Potential TikTok Ban Doesn’t Scare Students, but Everyone Suggests Balanced Approach


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Talk of banning Tik Tok hasn’t slowed teens from using the app.

TikTok is on the verge of getting banned. Congress banned Tik Tok on government devices in December 2020, and Montana bill SB 419 passed by a vote of 54 to 43, banning TikTok in the state as of January 1, 2024. 

Younger audiences mainly believe that TikTok is like any other social media platform. Psychologists, however, think that TikTok can be bad for kids’ mental health and can be addicting. Additionally, TikTok could pose a national security threat because its user data could make its way to China’s government.

Seventh grader Nayla A. is one of many Longfellow students who use TikTok on a regular basis. 

“Me personally, I use TikTok  so much,” Nayla said. “it would be so sad if it got banned.” 

In talking to students, we consistently heard them mention a need for balance when using the app. 

“I think social media is a good way to socialize,” said Lily A., qualifying the statement a little. “I think a lot of people sometimes are on social media a little too much, which prevents them from living a normal life outside social media.”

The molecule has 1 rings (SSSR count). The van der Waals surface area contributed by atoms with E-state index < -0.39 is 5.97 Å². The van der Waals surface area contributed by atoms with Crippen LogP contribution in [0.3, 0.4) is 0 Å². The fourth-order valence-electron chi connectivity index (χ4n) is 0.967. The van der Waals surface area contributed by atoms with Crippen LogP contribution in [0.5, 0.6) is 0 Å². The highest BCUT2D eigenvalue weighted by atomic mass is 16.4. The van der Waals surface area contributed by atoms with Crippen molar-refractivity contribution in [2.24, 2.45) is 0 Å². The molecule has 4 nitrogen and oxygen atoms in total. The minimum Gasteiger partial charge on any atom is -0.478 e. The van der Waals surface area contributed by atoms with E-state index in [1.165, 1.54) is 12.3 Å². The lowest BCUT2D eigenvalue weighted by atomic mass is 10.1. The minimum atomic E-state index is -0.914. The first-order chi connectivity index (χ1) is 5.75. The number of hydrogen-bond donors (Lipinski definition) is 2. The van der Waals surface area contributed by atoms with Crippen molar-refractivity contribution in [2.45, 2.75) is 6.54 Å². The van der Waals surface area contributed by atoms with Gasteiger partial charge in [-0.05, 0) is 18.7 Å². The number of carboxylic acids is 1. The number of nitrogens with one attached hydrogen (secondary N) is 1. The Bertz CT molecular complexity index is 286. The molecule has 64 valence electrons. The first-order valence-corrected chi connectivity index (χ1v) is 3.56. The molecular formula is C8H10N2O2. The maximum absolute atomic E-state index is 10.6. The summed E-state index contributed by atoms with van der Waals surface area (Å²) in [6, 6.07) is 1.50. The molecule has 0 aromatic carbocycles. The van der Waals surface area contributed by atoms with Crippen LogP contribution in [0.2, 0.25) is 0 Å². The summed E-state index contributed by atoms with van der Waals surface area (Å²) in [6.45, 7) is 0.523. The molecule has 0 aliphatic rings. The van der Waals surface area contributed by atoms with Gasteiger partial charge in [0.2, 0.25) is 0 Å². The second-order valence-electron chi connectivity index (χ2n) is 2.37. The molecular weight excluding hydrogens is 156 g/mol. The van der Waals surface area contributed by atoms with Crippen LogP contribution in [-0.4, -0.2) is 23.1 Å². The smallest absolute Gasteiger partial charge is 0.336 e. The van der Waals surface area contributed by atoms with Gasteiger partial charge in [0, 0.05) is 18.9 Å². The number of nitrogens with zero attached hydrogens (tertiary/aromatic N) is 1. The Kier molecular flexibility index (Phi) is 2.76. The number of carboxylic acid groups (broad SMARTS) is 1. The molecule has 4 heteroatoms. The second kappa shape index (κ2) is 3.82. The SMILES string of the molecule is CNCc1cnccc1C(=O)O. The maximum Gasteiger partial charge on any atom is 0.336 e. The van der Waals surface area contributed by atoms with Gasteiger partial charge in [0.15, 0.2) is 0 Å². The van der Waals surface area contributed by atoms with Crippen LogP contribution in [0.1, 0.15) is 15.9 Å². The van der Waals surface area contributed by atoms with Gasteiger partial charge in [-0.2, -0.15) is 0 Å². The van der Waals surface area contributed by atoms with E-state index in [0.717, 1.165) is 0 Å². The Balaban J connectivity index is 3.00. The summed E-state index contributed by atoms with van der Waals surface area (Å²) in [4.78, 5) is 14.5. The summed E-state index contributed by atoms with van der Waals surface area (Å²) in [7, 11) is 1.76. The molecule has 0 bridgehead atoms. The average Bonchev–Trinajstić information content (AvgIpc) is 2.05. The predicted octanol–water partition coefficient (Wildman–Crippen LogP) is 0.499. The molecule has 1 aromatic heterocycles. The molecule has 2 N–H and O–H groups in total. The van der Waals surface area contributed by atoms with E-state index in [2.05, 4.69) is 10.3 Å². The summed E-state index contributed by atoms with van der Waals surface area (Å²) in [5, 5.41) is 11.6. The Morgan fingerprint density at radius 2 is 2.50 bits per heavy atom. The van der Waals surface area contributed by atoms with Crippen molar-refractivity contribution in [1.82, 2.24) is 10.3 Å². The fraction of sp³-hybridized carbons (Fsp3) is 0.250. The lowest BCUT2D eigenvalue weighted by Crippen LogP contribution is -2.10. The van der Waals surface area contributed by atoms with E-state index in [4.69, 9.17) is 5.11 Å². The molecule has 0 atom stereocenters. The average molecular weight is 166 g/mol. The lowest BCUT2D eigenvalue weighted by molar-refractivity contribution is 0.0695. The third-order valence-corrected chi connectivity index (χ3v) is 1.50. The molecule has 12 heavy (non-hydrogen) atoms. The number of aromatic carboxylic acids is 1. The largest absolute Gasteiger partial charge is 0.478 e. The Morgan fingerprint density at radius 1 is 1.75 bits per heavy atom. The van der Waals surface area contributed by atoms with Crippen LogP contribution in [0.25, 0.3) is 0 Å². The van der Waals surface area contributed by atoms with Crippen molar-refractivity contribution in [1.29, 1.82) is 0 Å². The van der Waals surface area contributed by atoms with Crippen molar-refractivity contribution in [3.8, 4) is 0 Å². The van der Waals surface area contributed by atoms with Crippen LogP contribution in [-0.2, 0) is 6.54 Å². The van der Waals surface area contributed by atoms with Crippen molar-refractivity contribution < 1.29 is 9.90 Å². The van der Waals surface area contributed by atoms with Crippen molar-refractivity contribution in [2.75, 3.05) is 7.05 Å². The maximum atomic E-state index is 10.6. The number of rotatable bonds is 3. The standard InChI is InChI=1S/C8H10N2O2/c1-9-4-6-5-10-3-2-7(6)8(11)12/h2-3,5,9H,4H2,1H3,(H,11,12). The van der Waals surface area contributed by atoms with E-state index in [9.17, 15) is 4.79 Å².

So why is TikTok being brought to the attention of Congress as a dangerous app?

The New York Times article “How TikTok Reads Your Mind” delves into a document for TikTok employees explaining their goals and algorithms.  

“TikTok relies heavily on how much time you spend watching each video to steer you toward more videos that will keep you scrolling, and that process can sometimes lead young viewers down dangerous rabbit holes, in particular toward content that promotes suicide or self-harm — problems that TikTok says it’s working to stop by aggressively deleting content that violates its terms of service.”

Seventh grader Octavia O. agrees that there are positive and negative impacts on students, depending on how they use TikTok. 

”I feel like it depends on the students,” Octavia pointed out. “TikTok can impact students in a positive way, like learning new things on the app.” 

Some video clips brighten your day and make you laugh, while others can even be educational, but they can also encourage bad behavior.

“I worry about the amount of time students spend on the site,” said history teacher Jane Layton. “Some of the clips have a negative impact on teens by encouraging them to participate in dangerous or destructive social media challenges.” 

Whether or not TikTok is banned remains to be seen, as does its real impact on today’s youth.